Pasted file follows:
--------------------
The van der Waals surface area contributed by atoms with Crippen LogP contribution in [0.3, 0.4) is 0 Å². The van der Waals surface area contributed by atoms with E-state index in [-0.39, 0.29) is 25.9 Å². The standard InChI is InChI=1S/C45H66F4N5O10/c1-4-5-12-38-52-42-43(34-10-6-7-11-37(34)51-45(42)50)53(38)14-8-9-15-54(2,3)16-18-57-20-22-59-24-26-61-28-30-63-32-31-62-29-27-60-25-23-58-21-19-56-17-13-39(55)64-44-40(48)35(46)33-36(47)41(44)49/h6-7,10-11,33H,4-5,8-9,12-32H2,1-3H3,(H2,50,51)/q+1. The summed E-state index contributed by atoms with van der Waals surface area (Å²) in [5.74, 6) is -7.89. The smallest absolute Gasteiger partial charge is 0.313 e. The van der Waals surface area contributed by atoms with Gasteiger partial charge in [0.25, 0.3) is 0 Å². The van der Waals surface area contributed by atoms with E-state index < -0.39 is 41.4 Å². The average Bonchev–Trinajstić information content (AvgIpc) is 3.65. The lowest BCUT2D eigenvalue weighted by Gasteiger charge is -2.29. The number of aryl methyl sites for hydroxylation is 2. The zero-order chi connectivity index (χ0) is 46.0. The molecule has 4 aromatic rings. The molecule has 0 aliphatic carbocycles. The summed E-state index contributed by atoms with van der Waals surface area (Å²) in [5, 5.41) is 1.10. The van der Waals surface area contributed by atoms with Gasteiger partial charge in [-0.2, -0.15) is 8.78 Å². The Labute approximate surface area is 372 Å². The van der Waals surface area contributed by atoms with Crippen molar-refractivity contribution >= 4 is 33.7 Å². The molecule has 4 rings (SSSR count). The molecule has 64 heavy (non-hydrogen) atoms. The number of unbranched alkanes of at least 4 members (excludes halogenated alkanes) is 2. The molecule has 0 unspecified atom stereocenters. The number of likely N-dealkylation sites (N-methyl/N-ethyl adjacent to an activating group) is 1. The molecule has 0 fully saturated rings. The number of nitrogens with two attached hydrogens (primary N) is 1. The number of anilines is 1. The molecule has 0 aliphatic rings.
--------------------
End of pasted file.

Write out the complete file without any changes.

The van der Waals surface area contributed by atoms with Crippen LogP contribution in [0.3, 0.4) is 0 Å². The van der Waals surface area contributed by atoms with E-state index in [-0.39, 0.29) is 25.9 Å². The standard InChI is InChI=1S/C45H66F4N5O10/c1-4-5-12-38-52-42-43(34-10-6-7-11-37(34)51-45(42)50)53(38)14-8-9-15-54(2,3)16-18-57-20-22-59-24-26-61-28-30-63-32-31-62-29-27-60-25-23-58-21-19-56-17-13-39(55)64-44-40(48)35(46)33-36(47)41(44)49/h6-7,10-11,33H,4-5,8-9,12-32H2,1-3H3,(H2,50,51)/q+1. The summed E-state index contributed by atoms with van der Waals surface area (Å²) in [5.74, 6) is -7.89. The smallest absolute Gasteiger partial charge is 0.313 e. The van der Waals surface area contributed by atoms with Gasteiger partial charge in [0.25, 0.3) is 0 Å². The van der Waals surface area contributed by atoms with E-state index < -0.39 is 41.4 Å². The average Bonchev–Trinajstić information content (AvgIpc) is 3.65. The lowest BCUT2D eigenvalue weighted by Gasteiger charge is -2.29. The number of aryl methyl sites for hydroxylation is 2. The zero-order chi connectivity index (χ0) is 46.0. The molecule has 4 aromatic rings. The molecule has 0 aliphatic carbocycles. The summed E-state index contributed by atoms with van der Waals surface area (Å²) in [5, 5.41) is 1.10. The van der Waals surface area contributed by atoms with Gasteiger partial charge in [-0.2, -0.15) is 8.78 Å². The Labute approximate surface area is 372 Å². The van der Waals surface area contributed by atoms with Crippen molar-refractivity contribution >= 4 is 33.7 Å². The molecule has 4 rings (SSSR count). The molecule has 64 heavy (non-hydrogen) atoms. The number of unbranched alkanes of at least 4 members (excludes halogenated alkanes) is 2. The molecule has 0 unspecified atom stereocenters. The number of likely N-dealkylation sites (N-methyl/N-ethyl adjacent to an activating group) is 1. The molecule has 0 fully saturated rings. The number of nitrogens with two attached hydrogens (primary N) is 1. The number of anilines is 1. The molecule has 0 aliphatic rings.